Compare the graphs of Synthetic California (Baseline, No Restrictions), Synthetic California (NY, NY, MI, & NJ excluded) and California (Actual). The baseline model does a good job of approximating the actual observed data. The model excluding the four states does not come close to plausibly modeling the larceny rates in California. And of course once you remove enough states with the closest correlation to California’s crime rate you will eventually come up with a model that is bad enough that you can declare its findings statistically insignificant. Without an explanation for why the methodology required the removal of four states (rather than three, or two, or none) this simply reads like bad science.

More troubling than these experiment design issues, though, are the massive discrepancies between what is actually proven in the study and the claims made by the authors in the both the study’s conclusion and in the media.

The study’s abstract states that “Larceny and motor vehicle thefts, however, seem to have increased moderately after Prop 47, but these results were both sensitive to alternative specifications of our synthetic control group and small enough that placebo testing cannot rule out spuriousness.” Yet by the end of the abstract they note that “our findings suggest that California can downsize its prisons and jails without compromising public safety.” This conclusion is in no way reached by the actual findings of the study, yet is presented as such by the authors.

The study did find that Prop 47 had a statistically significant effect on larceny rates, albeit with caveats about the fallibility of computational models. Yet the author states to the Chronicle that “Our analysis tells us Prop. 47 was not responsible, so it must have been something else.”

Again, this is in no way proven in the study. This statement is complete contradiction of the study’s findings. And yet this conclusion is cited in multiple Chronicle articles, and even an editorial which adds “that analysis said the jump was matched in other states, suggest[ing] Prop. 47 wasn’t a difference maker” – despite this claim never appearing in the study (and in reality being contrary to fact).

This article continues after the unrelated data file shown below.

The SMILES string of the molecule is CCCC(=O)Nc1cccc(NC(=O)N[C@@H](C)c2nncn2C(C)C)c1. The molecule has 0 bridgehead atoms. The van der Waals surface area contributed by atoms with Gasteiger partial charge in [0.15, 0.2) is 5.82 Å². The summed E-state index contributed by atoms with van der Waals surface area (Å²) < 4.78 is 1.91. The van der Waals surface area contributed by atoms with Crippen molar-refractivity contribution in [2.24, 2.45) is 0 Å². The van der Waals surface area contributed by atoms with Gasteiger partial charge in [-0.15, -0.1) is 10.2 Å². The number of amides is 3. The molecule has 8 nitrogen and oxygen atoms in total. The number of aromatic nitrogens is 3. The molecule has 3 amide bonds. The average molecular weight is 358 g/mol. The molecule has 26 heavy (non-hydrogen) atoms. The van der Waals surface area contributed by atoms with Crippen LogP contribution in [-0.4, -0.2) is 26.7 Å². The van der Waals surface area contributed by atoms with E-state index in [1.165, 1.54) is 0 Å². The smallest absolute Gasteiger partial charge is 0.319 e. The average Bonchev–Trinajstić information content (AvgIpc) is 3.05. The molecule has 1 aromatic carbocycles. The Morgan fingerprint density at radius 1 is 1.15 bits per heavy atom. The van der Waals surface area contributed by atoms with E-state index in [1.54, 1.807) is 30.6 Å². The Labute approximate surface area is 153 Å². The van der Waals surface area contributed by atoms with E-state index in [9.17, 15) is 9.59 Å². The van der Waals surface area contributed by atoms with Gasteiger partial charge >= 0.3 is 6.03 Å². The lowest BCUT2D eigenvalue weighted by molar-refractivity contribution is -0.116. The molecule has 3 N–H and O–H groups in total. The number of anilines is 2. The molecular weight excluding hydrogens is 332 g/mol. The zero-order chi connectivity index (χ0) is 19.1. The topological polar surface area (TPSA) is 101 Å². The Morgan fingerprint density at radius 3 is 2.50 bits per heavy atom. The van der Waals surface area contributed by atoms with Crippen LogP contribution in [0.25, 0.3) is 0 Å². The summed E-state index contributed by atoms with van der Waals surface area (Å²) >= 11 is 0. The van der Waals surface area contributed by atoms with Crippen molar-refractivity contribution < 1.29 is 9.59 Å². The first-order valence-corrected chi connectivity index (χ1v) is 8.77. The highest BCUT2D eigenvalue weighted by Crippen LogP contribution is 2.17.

Now this untruth has entered the public discourse as a fact with the rigor of a mathematical study behind it, despite being contrary to the findings of said study. We can trace this fuzziness beginning with some questionable but obscure modeling decisions, the implications of which are magnified by the authors in the study’s abstract (at the expense of other, more certain findings) and then further expounded upon in the media by the author and then by journalists writ large.

I emailed the Chronicle months ago but have received no response; sadly this will remain part of the record. All I can recommend is that we be wary of what we accept as fact and make sure to read the fine print before admitting study conclusions as such.

Books I Loved in 2019

According to my Google doc I read 48 books in 2019; at about one per week this sounds about right. I started off reading a lot of old Western novels – I guess because I’d just moved out West – and overall read way more history books than in 2018 – I guess because we recently feel to be at such a precipitous moment in history. Full list at the bottom, but some of my favorites:

Traitor to His Class: The Privileged Life and Radical Presidency of Franklin Delano RooseveltGreat biography of one of the great presidents that I knew too little about. FDR took the helm of an America that was dedicatedly isolationist, even amidst the rise of Fascism, and that “had yet to conceive its role as providing social services”, even at the depths of the great depression. Roosevelt defeated Hoover by campaigning for the basic level of social assistance we take for granted today: unemployment insurance, federal insurance of bank deposits, social security, and fair labor standards among them. Many of the most important social government institutions we have today were created by Roosevelt, and our conception of the state role in social affairs we owe entirely to him.